COVID-19 Information: Part Two
Selected Information only:
In the second part of the COVID-19 course (Uni London) interesting facts and ideas emerged… moreso because they are similar to my own findings and ideas!! Below are some of these facts. I have isolated them from the much longer material I was given during part two of the course, so what I am presenting is more for practical use than for academic use…
Interestingly one unit began with reference to the Book of Leviticus (no – nothing really biblical) – how people dealt with leprosy by isolating sufferers. As the lecturer said, this was “long before the cause of infectious diseases were understood”. In this we find an almost tacit statement that God gave such knowledge at a time when nothing was known about real medicine. Anyway…
Each disease has its own incubation period (the time from catching the virus and the showing of signs and symptoms). With the present virus this is anywhere between 2 and 14 days (hence the usual advice to self-isolate for two weeks). Of course, this does not guarantee immunity! On day 15 you might still contract the virus! There is currently no knowledge of those who had the virus being immune to further attack. This is still ‘in the air’ until the spread has completed its course. Even when symptoms show there is another period in which we start to infect others. In other words having the virus has a time when it begins to pass on to others… different timing in each case.
Unfortunately, there is no way of knowing if someone is infected until symptoms are shown, so even when we shop amongst other people who appear to be virus-free, they/we may still be incubating COVID-19. But, that is how it goes. We should bear in mind that an infected person who has yet to display symptoms can still pass on the virus to others. What THIS mean is that the only way to be free of the possibility of infection is to be totally isolated. But, this is unworkable. As with the common cold (which is also a coronavirus), it is all the ‘luck of the draw’ because we might suddenly find ourselves close to someone who sneezes or coughs for the first time, not knowing they have the cold virus! Unless everyone literally is locked in, nothing can be done about it. And total lockdown of a country brings its own problems, medically, psychologically, socially and economically/financially.
No-one yet knows if the person who has recovered can still pass on the virus. Of course, some (possibly the majority) have the virus but no symptoms, so not only those who have been identified as having it can infect others. Knowing this should not bring about blind panic, but more of “Well, I am taking common-sense precautions, so let us hope we will be okay!”
There is no point in becoming anxious over what has been said – nobody in medicine knows everything about the virus and how people are affected. It is all still in a state of flux. For Christians the thinking should be that if we live righteously, we are likely to be protected by God (and if we obey the basic rules already known).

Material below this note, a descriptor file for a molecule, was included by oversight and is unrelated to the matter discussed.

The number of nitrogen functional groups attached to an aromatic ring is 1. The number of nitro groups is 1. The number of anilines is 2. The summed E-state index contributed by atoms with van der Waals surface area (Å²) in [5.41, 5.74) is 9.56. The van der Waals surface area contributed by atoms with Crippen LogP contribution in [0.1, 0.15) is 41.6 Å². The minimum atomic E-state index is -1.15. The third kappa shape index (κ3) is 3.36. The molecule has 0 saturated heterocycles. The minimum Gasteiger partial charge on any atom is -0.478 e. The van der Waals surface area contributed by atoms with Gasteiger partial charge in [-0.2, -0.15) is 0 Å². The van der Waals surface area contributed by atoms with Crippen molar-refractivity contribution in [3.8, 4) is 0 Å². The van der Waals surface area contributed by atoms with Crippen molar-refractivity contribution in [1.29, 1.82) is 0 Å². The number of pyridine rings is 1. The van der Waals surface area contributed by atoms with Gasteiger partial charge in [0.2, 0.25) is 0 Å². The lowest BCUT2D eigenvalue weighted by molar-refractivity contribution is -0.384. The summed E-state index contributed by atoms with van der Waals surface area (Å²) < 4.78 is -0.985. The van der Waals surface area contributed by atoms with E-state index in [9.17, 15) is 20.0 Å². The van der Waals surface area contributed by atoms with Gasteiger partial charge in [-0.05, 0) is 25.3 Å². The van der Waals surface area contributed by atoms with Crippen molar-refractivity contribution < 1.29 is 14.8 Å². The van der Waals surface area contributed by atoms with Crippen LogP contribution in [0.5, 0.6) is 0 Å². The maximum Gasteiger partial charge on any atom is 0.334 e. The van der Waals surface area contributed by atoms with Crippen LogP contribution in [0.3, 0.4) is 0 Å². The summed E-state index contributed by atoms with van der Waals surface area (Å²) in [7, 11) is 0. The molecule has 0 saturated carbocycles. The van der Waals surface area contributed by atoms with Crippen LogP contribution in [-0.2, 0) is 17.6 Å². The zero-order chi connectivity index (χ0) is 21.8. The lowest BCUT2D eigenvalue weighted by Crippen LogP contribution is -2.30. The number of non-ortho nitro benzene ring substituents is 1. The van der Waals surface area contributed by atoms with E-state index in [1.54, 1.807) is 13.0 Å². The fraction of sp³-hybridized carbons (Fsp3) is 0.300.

“Infection prevention advice to individuals has the potential to reduce transmission of SARS-CoV-2 causing COVID-19, and if the advice is timely, clear and easy to understand it may also improve confidence in the response and give individuals a sense of control. It is important therefore that any advice to individuals is considered, evidence based, rational and coherent.” (Emilio Hornsey, London Uni).
It is my own view that the UK government has made simple rules but do not consider that some of them can be over-simplified, making them onerous, anxiety-producing, unfair and out of step with the facts. I have already mentioned some of these elsewhere. A number of experts have called for measures to be graded so public policies keep in line with actual figures. This is exactly what I have called for.
Below notes are quoted from a course section (any numbers are references to study lists and sources). Where appropriate I have inserted my own comments, prefaced by KBN:
Cough hygiene: A cough should be caught in a single use tissue, or the crook of the elbow. The tissue should be immediately disposed of and hand hygiene performed. Coughing into bare hands means they can become heavily contaminated; unless immediate and thorough hand hygiene is performed, they can become a vehicle for transmission. Cough hygiene can reduce, but not totally eliminate, droplets being released by a cough or sneeze (3, 4). (KBN: Of course, if a person has even an irregular cough, he or she should not be out anyway)
Avoiding face touching: Avoiding face touching is a self-protective measure. The risk is that contaminated hands can contact mucosal surfaces and cause an infection. The extent of its role in transmission of infection has not been thoroughly investigated. People have been observed to touch their face 23 times per hour (5) and more in times of stress and in some social groups (6). (KBN: It is almost impossible not to touch our faces! It happens when we do not realise it. However, if we have a constant mind to do it, we will avoid so many touches).
Social distancing: Social distancing is a series of measures which include minimising social contact of large groups of people in crowded spaces. It may also involve minimising physical contact through actions like hand shaking and kissing as a greeting, depending on social norms, which are culturally specific. Social distancing can protect both the individual and others around them. While the principle behind the intervention(s) is sound, it is difficult to calculate the impact of each element7.